GuruLib is a free web service to help organize home libraries. Catalog your books, DVDs, music CDs, games and software online using a book shelf metaphor.
You can scan in your ISBN, review your books and tell when books have to go back. Looks ok. The scanning is a good idea, but I just feel its trying to do a similar thing to Librarything.
Wednesday, October 04, 2006
Monday, October 02, 2006
Sorry for the delay, I've been in the middle of a press tour, which
is ending in a few days. I'm in Tokyo currently.
I'm a little saddened by your negative review of BookMooch. The abuse
rate is miniscule (two abuse reports for 10,000 books traded). Not
sure what is "not clean" about "the look".
Q.1/Do you feel www.bookmooch.com is the next social networking
phenomena of the social net working site? I feel your the www.myspace.com of literature?
Fundamentally, BookMooch is about trading books, not a social network
site. Everyone has books they'll never read again on their
bookshelf, and BookMooch simply helps unwanted books find places
where they are wanted. Many side-effects come out of doing this,
such as meeting people with similar book tastes, and in general,
seeing far more books now that the cost is so low, but the main goal
is bringing a huge unused resource back into the world. However,
features such as book lists, discussions, reading groups are all
planned and will come out in the next few months.
Q.2/ The use of Amazon and librarything API really add to the
usability features of your site. Whats you opinion on having access to these
Without amazon, BookMooch would have been quite difficult to do, so
it really is a wonderful thing that they make these available.
LibraryThing came later, and Tim (the founder of LibraryThing) and I
share philosophies and greatly admire each other, so we have deeply
integrated our two web sites, and will continue to do so. I believe
a big part of Web 2.0 is understanding that users are in control, and
that users want single-purpose web sites that are optimized and best
for that use, not Web 1.0 web sites that try to capture the user and
provide all features they may ever need.
Q.3/ would you consider using more tag's for the way you describe
books? A large selection may give people a better idea of what the book is
about or a better of looking more serendipitously[hope i spelt correctly]?
Yes, of course.
Friday, September 29, 2006
The advantages are really good. The social element of swapping books, getting trust points from feedback and being part of a network, is its major selling points. As Cronin-Lukas of The Big Blog Company said:-
"Google sells reach. Amazon sells reviews. eBay sells reputation"
Reputation really helps on this site. People come back to my bookmooch as I have positive feedback.
I got to say, its a great service, but it can still add more features.
If I find the link i will post it up to that article I can't find.
Sunday, September 24, 2006
"In Search of the Valley tells the story of three friends' personal
journey into the psyche of Silicon Valley, when in September of 2004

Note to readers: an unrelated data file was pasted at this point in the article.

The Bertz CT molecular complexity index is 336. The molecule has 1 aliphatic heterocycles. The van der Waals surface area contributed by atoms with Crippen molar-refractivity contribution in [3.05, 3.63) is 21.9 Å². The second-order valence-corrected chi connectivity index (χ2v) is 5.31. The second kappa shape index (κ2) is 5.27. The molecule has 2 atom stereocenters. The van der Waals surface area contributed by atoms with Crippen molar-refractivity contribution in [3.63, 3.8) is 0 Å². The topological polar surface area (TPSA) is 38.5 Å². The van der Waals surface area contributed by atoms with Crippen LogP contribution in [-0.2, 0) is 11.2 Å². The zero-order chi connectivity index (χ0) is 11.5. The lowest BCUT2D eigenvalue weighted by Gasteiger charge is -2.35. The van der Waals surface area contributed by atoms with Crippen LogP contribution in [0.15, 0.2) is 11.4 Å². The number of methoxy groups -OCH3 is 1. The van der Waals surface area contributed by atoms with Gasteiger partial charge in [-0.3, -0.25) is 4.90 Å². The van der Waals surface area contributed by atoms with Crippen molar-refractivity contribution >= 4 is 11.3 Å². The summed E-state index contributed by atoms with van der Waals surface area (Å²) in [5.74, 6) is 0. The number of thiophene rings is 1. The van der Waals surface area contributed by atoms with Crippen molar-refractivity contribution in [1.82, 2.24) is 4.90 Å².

they swapped London for California, spending one month visiting and
talking to many of the valley's heavyweights and biggest personalities.
Directed by Steve O'Hear, and produced by Fleeta Siegel, the
resulting film is a unique interpretation of Silicon Valley – a
social fabric that has produced some of the most remarkable
technological advances of the 20th Century, and spawned an infectious
dichotomy of counterculture and entrepreneurship."
The DVD can be ordered from:
To view the new trailer, visit:
Nice to see it released and best of luck. I hope sales go through the roof. I have an Ipod riding on this being successful.
Friday, September 22, 2006
Tuesday, September 19, 2006
It's an emerging rule of thumb that suggests that if you get a group of 100 people online then one will create content, 10 will "interact" with it (commenting or offering improvements) and the other 89 will just view it.
Eric's question, that:-
While user centered sites are great in concept, the question is how many customers will actually take advantage of the features? Does the low percentage of customers actually using the advanced features in exsisting customer / user driven warrant the cost in time and resources to build it? By the time such a site is conceived, built and deployed will the paradigm have changed yet again?
Needs to be looked into. Anyhow, as ever, well worth a read.
Monday, September 18, 2006
Having already flagrantly used my blog to advertise the release of In search of the valley (articles here and here). I thought I would add some VIRTUALLY exclusive photo's of the DVD release. Just been sent some photo's of the DVD case. Anyhow, enjoy the photo. Remember. Viral marketing doesn't work so tell your friends.
Friday, September 15, 2006
Thursday, September 14, 2006
BookMooch is a community for exchanging used books.
BookMooch lets you give away books you no longer need in exchange for books you really want.
Although I discovered it today on the excellent Libvibes, and its already has large coverage on Technorati.